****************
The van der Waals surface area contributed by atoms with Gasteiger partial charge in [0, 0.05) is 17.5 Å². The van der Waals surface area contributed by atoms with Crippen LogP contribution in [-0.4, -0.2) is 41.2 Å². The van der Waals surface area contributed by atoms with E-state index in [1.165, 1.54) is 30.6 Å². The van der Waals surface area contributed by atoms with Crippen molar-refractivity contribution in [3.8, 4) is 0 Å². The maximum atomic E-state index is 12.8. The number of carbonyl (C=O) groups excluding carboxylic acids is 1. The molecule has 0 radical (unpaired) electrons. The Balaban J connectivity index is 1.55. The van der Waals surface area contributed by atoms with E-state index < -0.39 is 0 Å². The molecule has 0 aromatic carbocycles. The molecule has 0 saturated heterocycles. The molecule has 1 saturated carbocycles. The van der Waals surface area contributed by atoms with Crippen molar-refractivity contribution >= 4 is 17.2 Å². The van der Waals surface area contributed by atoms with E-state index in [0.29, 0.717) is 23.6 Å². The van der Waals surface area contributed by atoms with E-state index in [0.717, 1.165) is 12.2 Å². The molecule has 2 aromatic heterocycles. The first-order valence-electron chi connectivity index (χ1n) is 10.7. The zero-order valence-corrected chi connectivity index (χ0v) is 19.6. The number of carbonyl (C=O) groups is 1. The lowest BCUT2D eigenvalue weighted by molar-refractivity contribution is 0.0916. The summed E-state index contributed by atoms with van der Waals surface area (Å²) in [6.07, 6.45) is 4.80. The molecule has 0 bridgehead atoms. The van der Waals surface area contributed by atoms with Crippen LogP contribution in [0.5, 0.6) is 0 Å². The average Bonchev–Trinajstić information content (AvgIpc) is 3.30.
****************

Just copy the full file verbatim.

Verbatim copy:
The van der Waals surface area contributed by atoms with Gasteiger partial charge in [0, 0.05) is 17.5 Å². The van der Waals surface area contributed by atoms with Crippen LogP contribution in [-0.4, -0.2) is 41.2 Å². The van der Waals surface area contributed by atoms with E-state index in [1.165, 1.54) is 30.6 Å². The van der Waals surface area contributed by atoms with Crippen molar-refractivity contribution in [3.8, 4) is 0 Å². The maximum atomic E-state index is 12.8. The number of carbonyl (C=O) groups excluding carboxylic acids is 1. The molecule has 0 radical (unpaired) electrons. The Balaban J connectivity index is 1.55. The van der Waals surface area contributed by atoms with E-state index < -0.39 is 0 Å². The molecule has 0 aromatic carbocycles. The molecule has 0 saturated heterocycles. The molecule has 1 saturated carbocycles. The van der Waals surface area contributed by atoms with Crippen molar-refractivity contribution >= 4 is 17.2 Å². The van der Waals surface area contributed by atoms with E-state index in [0.29, 0.717) is 23.6 Å². The van der Waals surface area contributed by atoms with E-state index in [0.717, 1.165) is 12.2 Å². The molecule has 2 aromatic heterocycles. The first-order valence-electron chi connectivity index (χ1n) is 10.7. The zero-order valence-corrected chi connectivity index (χ0v) is 19.6. The number of carbonyl (C=O) groups is 1. The lowest BCUT2D eigenvalue weighted by molar-refractivity contribution is 0.0916. The summed E-state index contributed by atoms with van der Waals surface area (Å²) in [6.07, 6.45) is 4.80. The molecule has 0 bridgehead atoms. The van der Waals surface area contributed by atoms with Crippen LogP contribution in [0.5, 0.6) is 0 Å². The average Bonchev–Trinajstić information content (AvgIpc) is 3.30.